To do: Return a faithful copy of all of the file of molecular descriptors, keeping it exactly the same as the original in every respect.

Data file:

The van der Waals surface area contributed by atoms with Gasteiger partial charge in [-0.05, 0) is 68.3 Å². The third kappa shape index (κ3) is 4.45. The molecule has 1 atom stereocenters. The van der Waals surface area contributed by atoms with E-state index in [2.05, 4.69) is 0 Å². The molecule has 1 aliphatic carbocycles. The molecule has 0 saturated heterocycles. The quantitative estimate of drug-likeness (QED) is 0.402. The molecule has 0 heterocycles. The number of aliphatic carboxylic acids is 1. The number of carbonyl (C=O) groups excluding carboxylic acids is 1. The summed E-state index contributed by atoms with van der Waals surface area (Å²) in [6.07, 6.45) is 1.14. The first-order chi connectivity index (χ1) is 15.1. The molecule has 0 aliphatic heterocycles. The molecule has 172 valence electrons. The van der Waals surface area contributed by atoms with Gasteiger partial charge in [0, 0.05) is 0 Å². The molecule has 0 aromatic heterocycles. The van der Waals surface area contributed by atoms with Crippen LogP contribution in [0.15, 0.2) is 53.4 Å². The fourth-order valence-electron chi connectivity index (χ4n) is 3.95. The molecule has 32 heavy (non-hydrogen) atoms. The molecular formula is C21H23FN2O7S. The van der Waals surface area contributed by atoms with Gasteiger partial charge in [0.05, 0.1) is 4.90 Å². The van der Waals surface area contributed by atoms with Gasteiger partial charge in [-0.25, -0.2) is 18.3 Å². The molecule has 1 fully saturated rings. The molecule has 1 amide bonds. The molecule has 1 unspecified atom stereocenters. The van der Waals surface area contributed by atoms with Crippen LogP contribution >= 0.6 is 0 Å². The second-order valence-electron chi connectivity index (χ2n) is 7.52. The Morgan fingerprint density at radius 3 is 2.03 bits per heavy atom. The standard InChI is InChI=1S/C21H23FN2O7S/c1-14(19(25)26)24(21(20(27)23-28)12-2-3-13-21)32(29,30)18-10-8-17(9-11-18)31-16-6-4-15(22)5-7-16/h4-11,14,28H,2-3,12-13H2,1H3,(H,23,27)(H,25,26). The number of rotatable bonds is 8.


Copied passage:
The van der Waals surface area contributed by atoms with Gasteiger partial charge in [-0.05, 0) is 68.3 Å². The third kappa shape index (κ3) is 4.45. The molecule has 1 atom stereocenters. The van der Waals surface area contributed by atoms with E-state index in [2.05, 4.69) is 0 Å². The molecule has 1 aliphatic carbocycles. The molecule has 0 saturated heterocycles. The quantitative estimate of drug-likeness (QED) is 0.402. The molecule has 0 heterocycles. The number of aliphatic carboxylic acids is 1. The number of carbonyl (C=O) groups excluding carboxylic acids is 1. The summed E-state index contributed by atoms with van der Waals surface area (Å²) in [6.07, 6.45) is 1.14. The first-order chi connectivity index (χ1) is 15.1. The molecule has 0 aliphatic heterocycles. The molecule has 172 valence electrons. The van der Waals surface area contributed by atoms with Gasteiger partial charge in [0, 0.05) is 0 Å². The molecule has 0 aromatic heterocycles. The van der Waals surface area contributed by atoms with Crippen LogP contribution in [0.15, 0.2) is 53.4 Å². The fourth-order valence-electron chi connectivity index (χ4n) is 3.95. The molecule has 32 heavy (non-hydrogen) atoms. The molecular formula is C21H23FN2O7S. The van der Waals surface area contributed by atoms with Gasteiger partial charge in [0.05, 0.1) is 4.90 Å². The van der Waals surface area contributed by atoms with Gasteiger partial charge in [-0.25, -0.2) is 18.3 Å². The molecule has 1 fully saturated rings. The molecule has 1 amide bonds. The molecule has 1 unspecified atom stereocenters. The van der Waals surface area contributed by atoms with Crippen LogP contribution >= 0.6 is 0 Å². The second-order valence-electron chi connectivity index (χ2n) is 7.52. The Morgan fingerprint density at radius 3 is 2.03 bits per heavy atom. The standard InChI is InChI=1S/C21H23FN2O7S/c1-14(19(25)26)24(21(20(27)23-28)12-2-3-13-21)32(29,30)18-10-8-17(9-11-18)31-16-6-4-15(22)5-7-16/h4-11,14,28H,2-3,12-13H2,1H3,(H,23,27)(H,25,26). The number of rotatable bonds is 8.